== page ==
When you are taken into the operating theatre, your anaesthetist will prepare you for your anaesthetic. Several people will be there, including your anaesthetist and the anaesthetic assistant. All the checks you have just been through will be repeated once again.
To monitor you during your operation, your anaesthetist will attach you to
machines to watch:
Your heart: sticky patches will be placed on your chest (electrocardiogram or ECG)
Your blood pressure: a blood-pressure cuff will be placed on your arm
The oxygen level in your blood: a clip will be placed on your finger (pulse oximeter).
Setting up your cannula
Your anaesthetist will need to give you drugs into a vein. A needle will be used to put a thin plastic tube (a 'cannula') into a vein in the back of your hand or arm. This is taped down to stop it slipping out. A bag of sterile water with added salt or sugar (a drip) will be connected to the cannula.
What happens during a general anaesthetic?
Before starting the anaesthetic, you may be given oxygen through a facemask. This will be the last thing you remember before waking up. For some operations the anaesthetist will place a breathing tube down your windpipe once you are unconscious. You will not be aware of this tube being used. It is extremely unlikely that you will remember anything of your operation because your anaesthetist watches over you throughout to ensure safety. You will wake up in the Recovery Ward where you will be looked after by trained staff. You will have an oxygen mask on at first.
How will I feel afterwards?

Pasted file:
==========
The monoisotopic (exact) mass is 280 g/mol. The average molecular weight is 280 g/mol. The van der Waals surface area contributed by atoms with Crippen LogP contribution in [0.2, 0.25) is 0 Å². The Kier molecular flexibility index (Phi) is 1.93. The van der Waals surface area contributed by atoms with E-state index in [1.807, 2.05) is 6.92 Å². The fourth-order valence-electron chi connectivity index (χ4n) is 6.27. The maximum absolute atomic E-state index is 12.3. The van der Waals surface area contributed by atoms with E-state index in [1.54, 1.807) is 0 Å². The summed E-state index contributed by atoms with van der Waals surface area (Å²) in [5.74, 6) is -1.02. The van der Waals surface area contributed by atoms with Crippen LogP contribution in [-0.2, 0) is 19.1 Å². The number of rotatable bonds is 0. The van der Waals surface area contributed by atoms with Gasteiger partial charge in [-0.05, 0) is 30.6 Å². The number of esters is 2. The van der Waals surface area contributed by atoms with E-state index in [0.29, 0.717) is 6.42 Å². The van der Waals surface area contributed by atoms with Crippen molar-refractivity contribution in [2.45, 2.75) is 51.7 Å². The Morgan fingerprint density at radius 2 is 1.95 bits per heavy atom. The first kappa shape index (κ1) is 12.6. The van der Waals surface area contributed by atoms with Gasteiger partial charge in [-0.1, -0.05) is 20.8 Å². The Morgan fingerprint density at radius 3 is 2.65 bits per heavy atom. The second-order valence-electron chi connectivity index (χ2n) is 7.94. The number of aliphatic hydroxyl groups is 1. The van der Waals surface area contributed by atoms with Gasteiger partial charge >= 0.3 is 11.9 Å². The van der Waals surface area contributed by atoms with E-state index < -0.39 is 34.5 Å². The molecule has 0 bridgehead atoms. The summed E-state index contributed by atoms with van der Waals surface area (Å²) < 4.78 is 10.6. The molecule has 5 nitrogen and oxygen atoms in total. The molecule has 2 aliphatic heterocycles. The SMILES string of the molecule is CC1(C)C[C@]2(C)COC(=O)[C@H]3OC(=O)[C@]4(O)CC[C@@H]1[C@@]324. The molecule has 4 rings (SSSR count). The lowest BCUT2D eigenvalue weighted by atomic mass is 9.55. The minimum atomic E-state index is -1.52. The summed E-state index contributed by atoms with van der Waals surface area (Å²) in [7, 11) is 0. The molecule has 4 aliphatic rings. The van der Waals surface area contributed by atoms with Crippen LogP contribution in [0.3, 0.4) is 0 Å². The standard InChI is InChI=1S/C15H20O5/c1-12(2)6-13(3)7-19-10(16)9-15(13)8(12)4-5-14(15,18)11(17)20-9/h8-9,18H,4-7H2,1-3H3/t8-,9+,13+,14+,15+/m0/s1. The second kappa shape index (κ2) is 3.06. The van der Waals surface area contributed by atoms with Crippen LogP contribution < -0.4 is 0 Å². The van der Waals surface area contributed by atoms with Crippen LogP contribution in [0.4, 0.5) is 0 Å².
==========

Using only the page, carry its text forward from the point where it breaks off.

Most people feel fine but occasionally you may find yourself shaking as though you are very cold. This is quite common and soon stops. Some patients may have a sore throat and dry lips, possibly because of the presence of the breathing tube. This usually clears up after a day or two. Rarely you may experience some muscle aches. These are most common across the shoulders and neck and may last for a few days. Ways of treating pain is discussed elsewhere in this pamphlet.
You may feel sick or vomit after operations although this is less likely with modern anaesthetics than in the past. Please let the anaesthetist know if this has been a problem for you before. We can take steps to reduce the chances of it happening, or treat it if it does.
Some people experience tiredness after an anaesthetic that may last several days. We will try to relieve any discomfort you may have. You might be repositioned before the onset of surgery. We take great care with positioning, and use padding for all pressure points. However, now and then patients have body aches from being in the same position for a long time.
After the operation